First of two parts
Guaranteed income for life, especially in the aftermath of a deep recession and financial crisis, sounds wonderful. That must be why insurance companies are ramping up their marketing of annuities, which are a complex subject. This week, I'll cover the basics. Next week, I'll address the upsides and downsides of annuities.
An annuity is a financial contract issued by a life insurance company that offers tax-deferred savings and a choice of payout options (income for life, income for a certain period of time or lump sum) to meet your needs in retirement. Because the contract enjoys tax-deferred treatment, the IRS may impose a 10 percent early withdrawal penalty for some distributions if they are taken before age 591/2.
The concept of trading a lump sum of money for a stream of income is easy to understand, but annuities come in lots of flavors, which can make them confusing. The two big categories of annuities are "immediate" and "deferred."
In an immediate annuity, payments begin immediately or within one year of the policy's issue. These contracts are also referred to as "single premium immediate annuities" or SPIAs because they are usually purchased with a single deposit. SPIAs can help you manage the risk of outliving your money, which is known as "longevity risk."
A deferred annuity has two phases: the accumulation phase, during which your money grows on a tax-deferred basis; and the payout phase, during which you begin to receive scheduled payments. There are several types of deferred annuities to consider:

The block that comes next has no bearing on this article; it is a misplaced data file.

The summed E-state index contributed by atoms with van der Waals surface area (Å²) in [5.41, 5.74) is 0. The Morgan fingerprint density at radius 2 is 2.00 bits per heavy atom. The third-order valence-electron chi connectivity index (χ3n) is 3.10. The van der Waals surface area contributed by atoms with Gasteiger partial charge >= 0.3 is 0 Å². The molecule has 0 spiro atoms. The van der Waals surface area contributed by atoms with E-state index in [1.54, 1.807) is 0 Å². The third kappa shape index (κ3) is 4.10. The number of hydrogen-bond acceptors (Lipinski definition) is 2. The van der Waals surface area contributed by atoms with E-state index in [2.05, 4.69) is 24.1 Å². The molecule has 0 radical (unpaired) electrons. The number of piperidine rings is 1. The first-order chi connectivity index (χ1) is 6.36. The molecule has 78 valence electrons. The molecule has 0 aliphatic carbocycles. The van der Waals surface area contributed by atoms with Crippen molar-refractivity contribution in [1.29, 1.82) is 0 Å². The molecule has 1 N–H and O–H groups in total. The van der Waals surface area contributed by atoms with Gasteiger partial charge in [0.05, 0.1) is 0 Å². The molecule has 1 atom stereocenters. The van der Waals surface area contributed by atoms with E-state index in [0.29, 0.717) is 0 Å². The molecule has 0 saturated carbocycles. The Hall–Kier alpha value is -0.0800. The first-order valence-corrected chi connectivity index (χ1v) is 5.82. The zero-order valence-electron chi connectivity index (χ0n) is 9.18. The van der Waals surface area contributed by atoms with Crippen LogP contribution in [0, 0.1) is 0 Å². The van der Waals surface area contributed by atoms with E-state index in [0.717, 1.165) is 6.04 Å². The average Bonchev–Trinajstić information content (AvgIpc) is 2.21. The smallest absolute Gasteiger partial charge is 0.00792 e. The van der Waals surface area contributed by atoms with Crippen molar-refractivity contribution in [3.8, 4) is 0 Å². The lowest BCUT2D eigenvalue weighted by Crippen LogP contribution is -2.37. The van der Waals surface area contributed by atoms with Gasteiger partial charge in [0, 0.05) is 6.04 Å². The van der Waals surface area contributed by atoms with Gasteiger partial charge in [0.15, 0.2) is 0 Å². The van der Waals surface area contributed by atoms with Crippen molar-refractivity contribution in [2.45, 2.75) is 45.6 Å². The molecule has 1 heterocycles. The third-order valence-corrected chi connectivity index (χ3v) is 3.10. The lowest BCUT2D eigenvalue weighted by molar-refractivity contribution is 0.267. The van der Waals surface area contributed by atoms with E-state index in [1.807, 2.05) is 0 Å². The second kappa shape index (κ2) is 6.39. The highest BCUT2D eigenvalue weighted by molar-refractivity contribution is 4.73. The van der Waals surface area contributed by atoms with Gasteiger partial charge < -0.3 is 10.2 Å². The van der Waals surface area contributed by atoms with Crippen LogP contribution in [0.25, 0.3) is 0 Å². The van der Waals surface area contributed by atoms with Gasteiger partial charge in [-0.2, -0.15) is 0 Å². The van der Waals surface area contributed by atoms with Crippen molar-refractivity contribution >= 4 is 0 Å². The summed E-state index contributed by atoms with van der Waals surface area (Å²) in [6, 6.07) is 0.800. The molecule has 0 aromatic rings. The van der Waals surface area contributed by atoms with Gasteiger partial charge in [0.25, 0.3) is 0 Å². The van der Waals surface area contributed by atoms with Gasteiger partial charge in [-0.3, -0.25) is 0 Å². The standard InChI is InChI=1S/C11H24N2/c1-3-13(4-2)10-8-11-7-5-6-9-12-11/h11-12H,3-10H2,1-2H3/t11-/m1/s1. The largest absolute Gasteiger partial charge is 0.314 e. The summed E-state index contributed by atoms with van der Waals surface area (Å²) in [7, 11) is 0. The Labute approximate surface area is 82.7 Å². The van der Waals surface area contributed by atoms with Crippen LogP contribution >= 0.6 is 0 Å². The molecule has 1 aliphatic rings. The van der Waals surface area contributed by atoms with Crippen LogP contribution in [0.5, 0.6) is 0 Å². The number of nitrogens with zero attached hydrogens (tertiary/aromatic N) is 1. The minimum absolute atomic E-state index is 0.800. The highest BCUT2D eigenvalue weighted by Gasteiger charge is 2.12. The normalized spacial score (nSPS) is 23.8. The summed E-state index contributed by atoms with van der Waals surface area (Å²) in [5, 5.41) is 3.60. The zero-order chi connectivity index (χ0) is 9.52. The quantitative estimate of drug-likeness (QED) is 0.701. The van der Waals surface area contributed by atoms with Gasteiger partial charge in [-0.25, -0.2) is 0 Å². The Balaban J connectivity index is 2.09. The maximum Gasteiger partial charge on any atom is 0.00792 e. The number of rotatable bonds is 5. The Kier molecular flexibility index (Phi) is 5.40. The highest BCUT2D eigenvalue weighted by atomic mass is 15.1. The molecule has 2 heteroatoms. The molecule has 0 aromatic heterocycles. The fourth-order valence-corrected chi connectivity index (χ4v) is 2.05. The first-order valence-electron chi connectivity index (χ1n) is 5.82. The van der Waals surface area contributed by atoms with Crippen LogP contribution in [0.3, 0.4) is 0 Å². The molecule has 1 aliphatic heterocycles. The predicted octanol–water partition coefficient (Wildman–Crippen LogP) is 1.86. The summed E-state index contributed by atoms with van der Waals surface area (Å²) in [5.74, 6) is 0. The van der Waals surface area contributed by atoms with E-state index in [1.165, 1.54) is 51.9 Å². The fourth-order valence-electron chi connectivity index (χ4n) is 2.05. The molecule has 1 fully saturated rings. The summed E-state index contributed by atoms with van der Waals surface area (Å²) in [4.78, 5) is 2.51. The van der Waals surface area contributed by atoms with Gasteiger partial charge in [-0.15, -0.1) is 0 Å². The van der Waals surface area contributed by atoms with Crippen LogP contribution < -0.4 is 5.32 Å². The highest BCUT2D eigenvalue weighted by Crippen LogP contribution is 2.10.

Fixed annuity Insurance companies guarantee a fixed interest rate for a certain period of time. At the end of this period, the company will declare a renewal interest rate and another guarantee period. Most guarantee a minimum interest rate for the life of the contract.
Variable annuity For investors who want access to more investment options, variable annuities offer sub-accounts, which look like mutual funds inside of an insurance policy.
Equity index annuity A blend between a fixed and a variable, where the insurance company invests in a mix of bonds and stocks designed to return a targeted percentage of a particular index (e.g., S&P 500). The owner does not control the investment selection but can participate, to a degree, in stock market gains during a rising market. Conversely, if markets fall, the contract guarantees a minimum return, typically 3 percent.
When an insurance salesman, a financial adviser or a broker broaches the topic of annuities with you, get answers to these six questions:
1. What type of annuity is this, and why do you recommend it for me?
2. Exactly how much will I pay in the first year of the contract, and then how much in subsequent years?
3. What will be your first-year commission on the contract, and what will you earn in subsequent years?
Annuities are notoriously expensive (more on the fees in next week's column), so you will want to understand the total costs, which include mortality and expense charges, commonly known as "M&E" fees, administrative fees, underlying fund expenses, charges for special features and the salesperson's commission.
4. Have I already maxed out other tax-deferred vehicles? One of the big selling points of annuities is that they offer tax deferral. That's great, but make sure you are maximizing your 401(k) or IRA accounts first before investing in an annuity, because chances are, those are cheaper tax-deferred vehicles.
5. Should I tie up my money with this contract? Once you sign up for an annuity, it's hard to get your hands on that money, and it can be expensive. Make sure you have ample liquidity outside of the annuity before taking the plunge.
6. How is this insurer rated by AM Best, S&P, Moody's and Fitch?
Before the financial crisis, this question seemed silly, but now we know that insurance companies can go broke. Since the success of an annuity is predicated on the survival of the insurance company, it's important that the company be highly rated.
Jill Schlesinger is the editor at large for CBSMoneyWatch.com and writes this column for Tribune Media Services.